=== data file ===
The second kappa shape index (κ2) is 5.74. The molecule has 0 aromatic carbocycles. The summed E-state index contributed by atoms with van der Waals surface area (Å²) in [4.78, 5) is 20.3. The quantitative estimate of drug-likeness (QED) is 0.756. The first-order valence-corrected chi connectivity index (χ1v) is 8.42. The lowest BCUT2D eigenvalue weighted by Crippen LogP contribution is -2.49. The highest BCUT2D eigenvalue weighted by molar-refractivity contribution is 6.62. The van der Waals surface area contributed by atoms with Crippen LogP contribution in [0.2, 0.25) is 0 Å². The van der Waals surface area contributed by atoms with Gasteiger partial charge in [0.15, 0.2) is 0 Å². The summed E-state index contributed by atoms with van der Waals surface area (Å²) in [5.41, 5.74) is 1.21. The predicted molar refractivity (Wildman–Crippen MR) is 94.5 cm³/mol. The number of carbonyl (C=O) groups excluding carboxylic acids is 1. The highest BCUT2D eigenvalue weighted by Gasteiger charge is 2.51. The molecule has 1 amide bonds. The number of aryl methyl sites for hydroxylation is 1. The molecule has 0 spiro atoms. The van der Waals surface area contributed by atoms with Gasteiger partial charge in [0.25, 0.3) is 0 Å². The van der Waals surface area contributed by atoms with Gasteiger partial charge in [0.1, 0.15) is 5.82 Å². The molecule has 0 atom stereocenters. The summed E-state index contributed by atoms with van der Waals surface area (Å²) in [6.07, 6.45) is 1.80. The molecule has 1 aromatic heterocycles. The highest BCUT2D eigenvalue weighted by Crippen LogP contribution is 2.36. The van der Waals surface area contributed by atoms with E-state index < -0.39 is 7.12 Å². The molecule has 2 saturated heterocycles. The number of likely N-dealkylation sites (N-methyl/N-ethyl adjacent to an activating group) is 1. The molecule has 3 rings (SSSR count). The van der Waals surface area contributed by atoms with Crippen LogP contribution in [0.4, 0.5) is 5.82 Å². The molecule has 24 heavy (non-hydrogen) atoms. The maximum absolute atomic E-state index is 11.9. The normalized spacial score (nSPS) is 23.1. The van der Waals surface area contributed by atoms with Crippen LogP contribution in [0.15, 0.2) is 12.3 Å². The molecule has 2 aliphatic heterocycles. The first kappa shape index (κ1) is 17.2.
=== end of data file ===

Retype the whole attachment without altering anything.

The second kappa shape index (κ2) is 5.74. The molecule has 0 aromatic carbocycles. The summed E-state index contributed by atoms with van der Waals surface area (Å²) in [4.78, 5) is 20.3. The quantitative estimate of drug-likeness (QED) is 0.756. The first-order valence-corrected chi connectivity index (χ1v) is 8.42. The lowest BCUT2D eigenvalue weighted by Crippen LogP contribution is -2.49. The highest BCUT2D eigenvalue weighted by molar-refractivity contribution is 6.62. The van der Waals surface area contributed by atoms with Crippen LogP contribution in [0.2, 0.25) is 0 Å². The van der Waals surface area contributed by atoms with Gasteiger partial charge in [0.15, 0.2) is 0 Å². The summed E-state index contributed by atoms with van der Waals surface area (Å²) in [5.41, 5.74) is 1.21. The predicted molar refractivity (Wildman–Crippen MR) is 94.5 cm³/mol. The number of carbonyl (C=O) groups excluding carboxylic acids is 1. The highest BCUT2D eigenvalue weighted by Gasteiger charge is 2.51. The molecule has 1 amide bonds. The number of aryl methyl sites for hydroxylation is 1. The molecule has 0 spiro atoms. The van der Waals surface area contributed by atoms with Gasteiger partial charge in [0.25, 0.3) is 0 Å². The van der Waals surface area contributed by atoms with Gasteiger partial charge in [0.1, 0.15) is 5.82 Å². The molecule has 0 atom stereocenters. The summed E-state index contributed by atoms with van der Waals surface area (Å²) in [6.07, 6.45) is 1.80. The molecule has 1 aromatic heterocycles. The highest BCUT2D eigenvalue weighted by Crippen LogP contribution is 2.36. The van der Waals surface area contributed by atoms with E-state index < -0.39 is 7.12 Å². The molecule has 2 saturated heterocycles. The number of likely N-dealkylation sites (N-methyl/N-ethyl adjacent to an activating group) is 1. The molecule has 3 rings (SSSR count). The van der Waals surface area contributed by atoms with Crippen LogP contribution in [0.4, 0.5) is 5.82 Å². The molecule has 24 heavy (non-hydrogen) atoms. The maximum absolute atomic E-state index is 11.9. The normalized spacial score (nSPS) is 23.1. The van der Waals surface area contributed by atoms with Crippen LogP contribution in [0.15, 0.2) is 12.3 Å². The molecule has 2 aliphatic heterocycles. The first kappa shape index (κ1) is 17.2.